Thomas Jefferson Papers

From Thomas Jefferson to Willem H. van Hasselt, 27 August 1797

To Willem H. van Hasselt

Monticello in Virginia Aug. 27. 97.


I have to acknolege the receipt of your favor of June 30. and feel myself indebted to the partiality which at so great a distance, has drawn your attention to me. It is with great sincerity I assure you that there are traits in your letter which interest me strongly in your favor, and increase the regret that my particular position does not permit me to avail myself of talents so well entitled to be employed. My fortune is entirely agricultural, consisting in farms which are under the management of persons who have been long in my employ, have behaved well, and are therefore entitled to be continued as long as I continue to occupy my farms myself. But in fact I mean shortly to tenant them out, in order to relieve myself from the attention they require.—My family consists of only two daughters, the one married and just beginning an infant family; the other marriageable; and consequently the business of education is past.—The office to which I have been called, takes me from home all the winter, during which time my daughters also go into the lower country to pass their winter, so that our house is shut up one half the year.—No commentaries on these circumstances are necessary with you to shew that they furnish me with no means of being useful to you. I trust with confidence however that qualifications as good as yours, with views as moderate, cannot fail of meeting employment advantageous and agreeable to yourself. In this hope I have only to add assurances that your confidence in my silence to others is not misplaced, and that I am with great respect Sir Your most obedt. & most humble servt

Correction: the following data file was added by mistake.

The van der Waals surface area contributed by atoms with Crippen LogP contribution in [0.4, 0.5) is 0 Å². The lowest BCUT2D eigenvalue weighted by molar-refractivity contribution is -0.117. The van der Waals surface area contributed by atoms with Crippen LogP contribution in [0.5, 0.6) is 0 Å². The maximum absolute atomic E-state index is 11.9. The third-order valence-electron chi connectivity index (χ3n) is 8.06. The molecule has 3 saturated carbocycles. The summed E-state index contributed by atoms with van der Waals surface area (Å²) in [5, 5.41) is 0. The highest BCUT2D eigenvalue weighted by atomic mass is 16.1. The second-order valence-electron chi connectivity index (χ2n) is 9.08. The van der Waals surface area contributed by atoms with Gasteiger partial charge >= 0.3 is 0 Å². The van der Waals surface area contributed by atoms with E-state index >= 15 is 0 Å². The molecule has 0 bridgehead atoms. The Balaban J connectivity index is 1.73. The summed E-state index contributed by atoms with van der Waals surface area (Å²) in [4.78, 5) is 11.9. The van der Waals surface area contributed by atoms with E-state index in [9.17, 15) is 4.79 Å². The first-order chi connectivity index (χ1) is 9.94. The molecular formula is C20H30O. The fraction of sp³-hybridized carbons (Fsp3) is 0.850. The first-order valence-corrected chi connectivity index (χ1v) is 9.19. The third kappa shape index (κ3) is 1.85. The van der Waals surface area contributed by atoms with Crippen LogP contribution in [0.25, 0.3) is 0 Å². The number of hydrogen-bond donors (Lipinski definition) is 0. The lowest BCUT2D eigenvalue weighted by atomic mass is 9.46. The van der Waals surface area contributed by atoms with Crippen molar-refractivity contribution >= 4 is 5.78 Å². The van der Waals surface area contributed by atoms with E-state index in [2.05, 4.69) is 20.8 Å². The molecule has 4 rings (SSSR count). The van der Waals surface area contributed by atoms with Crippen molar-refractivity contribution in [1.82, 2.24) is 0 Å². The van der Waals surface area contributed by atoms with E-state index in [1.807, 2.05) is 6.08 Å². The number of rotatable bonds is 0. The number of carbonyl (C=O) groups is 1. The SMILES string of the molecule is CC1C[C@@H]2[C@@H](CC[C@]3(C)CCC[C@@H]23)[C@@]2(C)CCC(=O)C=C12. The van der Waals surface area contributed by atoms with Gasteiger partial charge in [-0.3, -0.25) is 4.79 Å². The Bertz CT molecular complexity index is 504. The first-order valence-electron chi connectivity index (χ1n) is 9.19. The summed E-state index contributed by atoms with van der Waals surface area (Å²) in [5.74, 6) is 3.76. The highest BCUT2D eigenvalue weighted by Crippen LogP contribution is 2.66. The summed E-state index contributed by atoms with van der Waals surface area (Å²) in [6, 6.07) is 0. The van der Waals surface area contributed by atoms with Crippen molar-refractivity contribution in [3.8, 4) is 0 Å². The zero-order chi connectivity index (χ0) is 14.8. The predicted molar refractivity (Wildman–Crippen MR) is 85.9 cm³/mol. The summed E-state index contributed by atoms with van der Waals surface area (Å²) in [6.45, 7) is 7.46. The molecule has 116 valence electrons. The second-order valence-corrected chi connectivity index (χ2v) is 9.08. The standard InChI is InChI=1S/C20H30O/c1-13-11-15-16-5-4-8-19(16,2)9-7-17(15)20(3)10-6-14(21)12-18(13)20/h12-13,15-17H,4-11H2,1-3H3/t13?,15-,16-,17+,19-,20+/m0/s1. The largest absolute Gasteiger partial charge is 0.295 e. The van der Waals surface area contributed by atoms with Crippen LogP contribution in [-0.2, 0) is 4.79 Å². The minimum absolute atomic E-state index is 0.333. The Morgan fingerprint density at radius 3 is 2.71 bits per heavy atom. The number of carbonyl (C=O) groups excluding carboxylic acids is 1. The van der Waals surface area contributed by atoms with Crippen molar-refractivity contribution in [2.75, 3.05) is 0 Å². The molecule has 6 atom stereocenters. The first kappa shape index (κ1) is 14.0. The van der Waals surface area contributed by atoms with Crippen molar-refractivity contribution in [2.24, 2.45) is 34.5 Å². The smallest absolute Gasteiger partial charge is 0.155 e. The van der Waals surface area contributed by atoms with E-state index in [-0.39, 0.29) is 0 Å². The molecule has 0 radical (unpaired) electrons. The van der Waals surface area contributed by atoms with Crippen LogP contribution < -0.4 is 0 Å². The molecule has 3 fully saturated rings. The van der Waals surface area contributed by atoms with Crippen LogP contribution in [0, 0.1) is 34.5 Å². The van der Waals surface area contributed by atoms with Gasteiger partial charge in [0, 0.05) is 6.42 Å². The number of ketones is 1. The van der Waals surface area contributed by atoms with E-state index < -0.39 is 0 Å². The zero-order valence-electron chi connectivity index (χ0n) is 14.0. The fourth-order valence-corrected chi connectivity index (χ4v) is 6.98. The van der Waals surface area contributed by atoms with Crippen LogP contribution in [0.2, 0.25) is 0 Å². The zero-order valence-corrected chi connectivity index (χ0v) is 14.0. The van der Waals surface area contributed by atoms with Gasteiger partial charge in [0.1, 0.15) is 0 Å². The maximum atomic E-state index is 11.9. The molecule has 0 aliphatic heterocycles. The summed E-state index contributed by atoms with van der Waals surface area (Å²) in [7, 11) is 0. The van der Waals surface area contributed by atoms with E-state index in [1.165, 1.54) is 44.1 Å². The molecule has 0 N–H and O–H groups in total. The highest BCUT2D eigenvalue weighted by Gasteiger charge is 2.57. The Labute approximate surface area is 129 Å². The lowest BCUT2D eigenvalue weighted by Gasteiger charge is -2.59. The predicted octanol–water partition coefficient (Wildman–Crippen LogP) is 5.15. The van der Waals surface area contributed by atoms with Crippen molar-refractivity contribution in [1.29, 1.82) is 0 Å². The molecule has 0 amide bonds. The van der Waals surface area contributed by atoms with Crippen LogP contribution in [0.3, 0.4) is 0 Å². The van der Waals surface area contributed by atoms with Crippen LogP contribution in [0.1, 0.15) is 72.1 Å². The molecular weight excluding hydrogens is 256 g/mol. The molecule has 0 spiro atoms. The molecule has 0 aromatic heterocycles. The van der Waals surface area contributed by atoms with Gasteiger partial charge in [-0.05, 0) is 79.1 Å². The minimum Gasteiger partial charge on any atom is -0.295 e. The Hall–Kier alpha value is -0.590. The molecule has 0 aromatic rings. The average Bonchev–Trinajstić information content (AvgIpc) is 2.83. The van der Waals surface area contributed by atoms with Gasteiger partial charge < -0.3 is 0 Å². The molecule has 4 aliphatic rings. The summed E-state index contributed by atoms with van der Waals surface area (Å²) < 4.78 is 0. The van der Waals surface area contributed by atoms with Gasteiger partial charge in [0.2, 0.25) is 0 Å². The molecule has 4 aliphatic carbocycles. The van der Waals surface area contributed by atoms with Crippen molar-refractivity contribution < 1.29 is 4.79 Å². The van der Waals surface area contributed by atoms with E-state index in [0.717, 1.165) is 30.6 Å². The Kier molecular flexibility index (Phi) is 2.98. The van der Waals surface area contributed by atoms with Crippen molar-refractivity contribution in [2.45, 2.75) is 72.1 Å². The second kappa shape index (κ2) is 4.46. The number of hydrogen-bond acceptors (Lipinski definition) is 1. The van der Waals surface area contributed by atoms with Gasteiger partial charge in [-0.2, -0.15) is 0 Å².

Th: Jefferson

PrC (MHi); at foot of text: “Mr. W. H. Van Hasselt”; endorsed in ink by TJ on verso.

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